Nurse seeks to adopt baby abandoned at Abu Dhabi hospital

The boy was cared for at Universal Hospital after his mother absconded, but he has since been sent to a Philippine orphanage


Myann Abis, a Filipina Neonatal ICU in-charge nurse at Universal hospital.

She is keen to adopt Sebastian, a baby boy whose mother fled the building and boarded a flight out of the country, after giving birth to him out of wedlock in the hospital.

Sebastian was born on August 2016 and is currently in an orphanage in Manila.

(Photo by Reem Mohammed/The National)

Reporter: Shireena Al Nuwais
Section: NA
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A nurse who cared for a baby abandoned by his mother in Abu Dhabi is trying to adopt the boy who has since been moved to an orphanage in the Philippines.

Myann Abis, 37, is one of the many staff members at Universal Hospital who cared for a baby boy when his mother fled the building and boarded a flight out of the country, fearing the birth out of wedlock would lead to jail time.

Naming him Sebastian, the boy – who is now more than a year old – spent the first nine months of his life at the hospital after being born prematurely.

“All the hospital staff - doctors and nurses - grew attached to Sebastian,” said Dr Shabeer Nellikode, the hospital’s founder and managing director.

Sebastian was born on August 11 last year and was rushed to the neonatal intensive care unit.

“His mother spent a month at the hospital,” said Ms Abis who was present at the delivery. When pressed for a marriage license, which is needed to issue a birth certificate in the UAE, the mother fled leaving the baby behind. She stopped answering the hospitals' calls and soon switched off her phone.

“When our PRO checked, we found out that she had left the country,” said Ms Abis.

Related: Abu Dhabi hospital cares for abandoned baby awaiting new home

Staff later learned that the woman had a husband in the Philippines but their marriage license was not authenticated. Her passport showed she had not left the UAE in a few years and her husband had never entered the UAE.

“We assumed from the documents that she was married in the Philippines before she came to the UAE and then had an affair here and became pregnant with Sebastian," said Ms Abis.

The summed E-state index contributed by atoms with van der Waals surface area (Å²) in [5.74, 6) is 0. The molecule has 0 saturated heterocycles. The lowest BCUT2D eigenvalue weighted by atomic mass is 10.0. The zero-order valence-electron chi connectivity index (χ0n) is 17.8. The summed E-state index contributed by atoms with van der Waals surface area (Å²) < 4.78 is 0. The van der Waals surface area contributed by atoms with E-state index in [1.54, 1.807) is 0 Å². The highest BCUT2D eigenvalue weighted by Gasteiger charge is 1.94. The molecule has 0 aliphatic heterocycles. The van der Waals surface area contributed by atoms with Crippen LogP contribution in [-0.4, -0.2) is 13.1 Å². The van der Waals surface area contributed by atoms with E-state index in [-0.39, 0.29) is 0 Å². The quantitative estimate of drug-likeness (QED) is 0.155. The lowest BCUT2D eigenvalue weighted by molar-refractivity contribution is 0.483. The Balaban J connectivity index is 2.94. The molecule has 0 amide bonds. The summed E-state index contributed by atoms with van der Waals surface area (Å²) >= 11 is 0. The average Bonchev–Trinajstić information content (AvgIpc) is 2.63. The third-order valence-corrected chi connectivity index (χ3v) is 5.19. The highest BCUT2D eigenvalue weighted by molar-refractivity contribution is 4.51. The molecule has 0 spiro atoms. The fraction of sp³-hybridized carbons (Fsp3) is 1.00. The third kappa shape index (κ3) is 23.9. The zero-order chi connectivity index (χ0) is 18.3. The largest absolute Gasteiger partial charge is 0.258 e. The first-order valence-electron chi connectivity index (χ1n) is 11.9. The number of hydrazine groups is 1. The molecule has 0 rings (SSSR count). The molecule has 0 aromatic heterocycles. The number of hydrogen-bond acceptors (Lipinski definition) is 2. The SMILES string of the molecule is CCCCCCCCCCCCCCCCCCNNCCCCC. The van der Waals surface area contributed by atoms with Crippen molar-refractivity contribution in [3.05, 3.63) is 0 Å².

The hospital allocated a room that had a swing, a bed, sofa, toys and a full-time nurse to look after the child while they continued their efforts to track down the mother.

They sought the help of the Philippines embassy to issue Sebastian passport as he had been left without legal documentation because he had no birth certificate.

After eight months of negotiation, the embassy issued the boy a passport but still needed legal clearance to travel outside the country.

In the first week of August, Sebastian was sent to the Philippines in the hopes that his mother would claim him.

Handing him over to the embassy official at the airport, Ms Abis said she felt as though she was handing her heart over.

“I miss him so much. I know I didn’t give birth to him, but he is my son,” she said.

A Filipina gave birth to a baby boy at an Abu Dhabi hospital and fled the country leaving her son at the hospital. Married Filipina was living in Abu Dhabi as a bachelor, conceived illegally here, while her husband was in Philippines and she didn't want to take her baby back home fearing that it will destroy her marital life. She escaped from the hospital for collecting money for the delivery charhes and never returned. The hospital paid all expenses for delivery and now taking care of the baby for last nine months for free. Even one of the hospital's staff volunteered to adopt the child. Even the mission issued a new passport to the baby and strives to repatriate him to Phillippines under legal procedures. Photo: Anwar Ahmad / The National *** Local Caption ***  20170510_150936_resized.jpg
Sebastian at nine months old in University Hospital. Anwar Ahmad / The National

“Sebastian is a blessing. We have never seen a baby like him. He is always happy and smiling and laughing.

“He didn’t start speaking yet. Just a few sounds but he was already starting to stand up alone and walked with support."

Ms Abis said she would spend every free hour she had with him, about five hours a day. “I would go into his room between shifts and we all would take turns looking after him”, but the other nurses say he was most attached to Ms Abis.

His biological mother has said she has no interest in the baby who is now at an orphanage. Ms Abis has contacted the orphanage with the intention to adopt him. She is single and has no children of her own.

“I want him and willing to do anything to have him back. I’ve already told my family are we are all waiting for him to come back home,” she said.

The orphanage told Ms Abis that she can only adopt Sebastian when they are absolutely sure that his mother will not come to claim him.

It has been almost four months since Sebastian was sent to the Philippines.